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What to Do if a Big Tech Company Steals Your Code

Gizmodo logo Gizmodo 8/11/2022 Lucas Ropek
Image: Vintage Tone (Shutterstock) © Image: Vintage Tone (Shutterstock) Image: Vintage Tone (Shutterstock)

In 2016, cybersecurity pro Patrick Wardle heard a story that deeply disturbed him: cybercriminals were using malware to surreptitiously spy on people through their MacOS webcams and microphones. In one particularly unsettling case, a hacker had used a malware called “Fruitfly” to hijack the webcams of laptops with the goal of spying on children.

Wardle had experience spotting these kinds of programs. Prior to moving into the private sector, he had worked as a malware analyst at the National Security Agency, where he analyzed code used to target Defense Department computer systems. Experienced in playing digital defense, Wardle decided to do something about the spyware threat: he created OverSight, a MacOS tool that lets you monitor your webcam and mic for signs of malware manipulation. “It was really popular, everyone loved it,” he said of the tool, which he released for free via his IT non-profit Objective-See.

However, a couple years later, Wardle was analyzing some suspicious code for a client and came across something weird within a tool that had been downloaded onto the client’s own device. The tool was created by a major company but offered similar functionality to OverSight, including the ability to monitor a MacOS webcam and mic. Sifting through the program, Wardle found familiar code. Too familiar. His entire OverSight algorithm—including bugs that he had failed to remove—was contained within the other program. A developer had reverse-engineered his tool, stolen his work, and repurposed it for a different but nearly identical product.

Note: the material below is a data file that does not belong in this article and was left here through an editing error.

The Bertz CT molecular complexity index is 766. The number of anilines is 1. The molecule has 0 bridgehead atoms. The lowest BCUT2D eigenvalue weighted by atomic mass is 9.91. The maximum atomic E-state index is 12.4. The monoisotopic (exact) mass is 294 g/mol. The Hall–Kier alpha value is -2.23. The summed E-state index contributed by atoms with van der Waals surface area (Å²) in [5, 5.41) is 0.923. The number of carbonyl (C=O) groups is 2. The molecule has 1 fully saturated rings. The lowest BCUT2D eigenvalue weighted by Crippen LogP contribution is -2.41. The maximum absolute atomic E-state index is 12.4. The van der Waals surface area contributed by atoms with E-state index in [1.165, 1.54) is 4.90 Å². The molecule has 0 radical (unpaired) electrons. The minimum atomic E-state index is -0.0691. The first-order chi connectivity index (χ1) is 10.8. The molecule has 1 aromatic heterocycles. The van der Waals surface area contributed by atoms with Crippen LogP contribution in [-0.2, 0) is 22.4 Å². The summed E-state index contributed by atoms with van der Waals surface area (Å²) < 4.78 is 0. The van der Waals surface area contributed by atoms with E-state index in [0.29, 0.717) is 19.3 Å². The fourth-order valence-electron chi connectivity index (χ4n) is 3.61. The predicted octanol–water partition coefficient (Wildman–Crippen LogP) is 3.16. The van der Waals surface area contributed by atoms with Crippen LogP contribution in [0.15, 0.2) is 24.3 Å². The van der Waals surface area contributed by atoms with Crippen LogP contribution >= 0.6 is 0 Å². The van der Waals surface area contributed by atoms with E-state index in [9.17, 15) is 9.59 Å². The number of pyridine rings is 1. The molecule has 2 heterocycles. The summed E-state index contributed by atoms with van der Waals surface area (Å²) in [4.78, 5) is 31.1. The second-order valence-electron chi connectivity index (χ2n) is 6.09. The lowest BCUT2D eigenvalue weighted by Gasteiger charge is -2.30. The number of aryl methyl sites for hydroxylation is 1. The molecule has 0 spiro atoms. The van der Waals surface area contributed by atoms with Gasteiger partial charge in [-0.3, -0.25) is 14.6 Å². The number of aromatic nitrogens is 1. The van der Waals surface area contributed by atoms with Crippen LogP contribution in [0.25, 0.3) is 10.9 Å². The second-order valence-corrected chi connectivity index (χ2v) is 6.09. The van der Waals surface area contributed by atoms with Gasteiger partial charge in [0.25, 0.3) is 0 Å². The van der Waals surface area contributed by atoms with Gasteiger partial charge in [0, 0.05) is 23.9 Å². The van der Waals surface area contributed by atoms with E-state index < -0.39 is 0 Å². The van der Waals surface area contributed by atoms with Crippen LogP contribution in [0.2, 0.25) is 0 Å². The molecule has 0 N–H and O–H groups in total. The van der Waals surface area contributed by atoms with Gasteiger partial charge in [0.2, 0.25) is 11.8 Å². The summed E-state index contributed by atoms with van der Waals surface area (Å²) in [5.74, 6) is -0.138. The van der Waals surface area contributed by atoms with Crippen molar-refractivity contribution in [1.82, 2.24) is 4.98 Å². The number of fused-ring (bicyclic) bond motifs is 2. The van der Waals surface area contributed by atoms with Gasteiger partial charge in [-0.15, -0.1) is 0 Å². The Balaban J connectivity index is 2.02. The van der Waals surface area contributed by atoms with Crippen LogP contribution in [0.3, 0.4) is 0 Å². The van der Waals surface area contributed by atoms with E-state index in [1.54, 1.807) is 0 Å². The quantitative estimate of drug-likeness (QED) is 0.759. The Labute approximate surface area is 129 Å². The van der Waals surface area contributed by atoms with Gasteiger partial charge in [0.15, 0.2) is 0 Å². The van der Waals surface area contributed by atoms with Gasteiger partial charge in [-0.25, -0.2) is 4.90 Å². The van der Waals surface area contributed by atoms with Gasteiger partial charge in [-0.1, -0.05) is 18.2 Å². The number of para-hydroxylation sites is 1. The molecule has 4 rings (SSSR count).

“The analogy I like to use is plagiarism: someone has copied what you have written and they copied your spelling and grammar mistakes,” said Wardle. “I always say there are many ways to skin the proverbial cat but this was like blatant copyright [infringement].”

The developer was taken aback. He contacted the company immediately and attempted to alert them to the fact that a developer had hijacked his code. Unfortunately, Wardle said, it wasn’t the last time he would find that a company had co-opted his work. Over the course of the next couple years, he would find evidence that two other major companies had employed his algorithm for their own products.

This week, Wardle gave a presentation on his experiences at Blackhat, the annual cybersecurity conference in Las Vegas. Alongside John Hopkins University professor Tom McGuire, Wardle demonstrated how reverse engineering—the process by which a program is taken apart and reconstructed—can reveal evidence of such theft.

The developer has declined to identify the companies that stole his code. This isn’t about revenge, he says. It’s about identifying a “systemic issue” affecting “the cybersecurity community,” he said. To do that, Wardle used this week’s talk to outline some lessons he had learned while attempting to notify companies about the theft issue.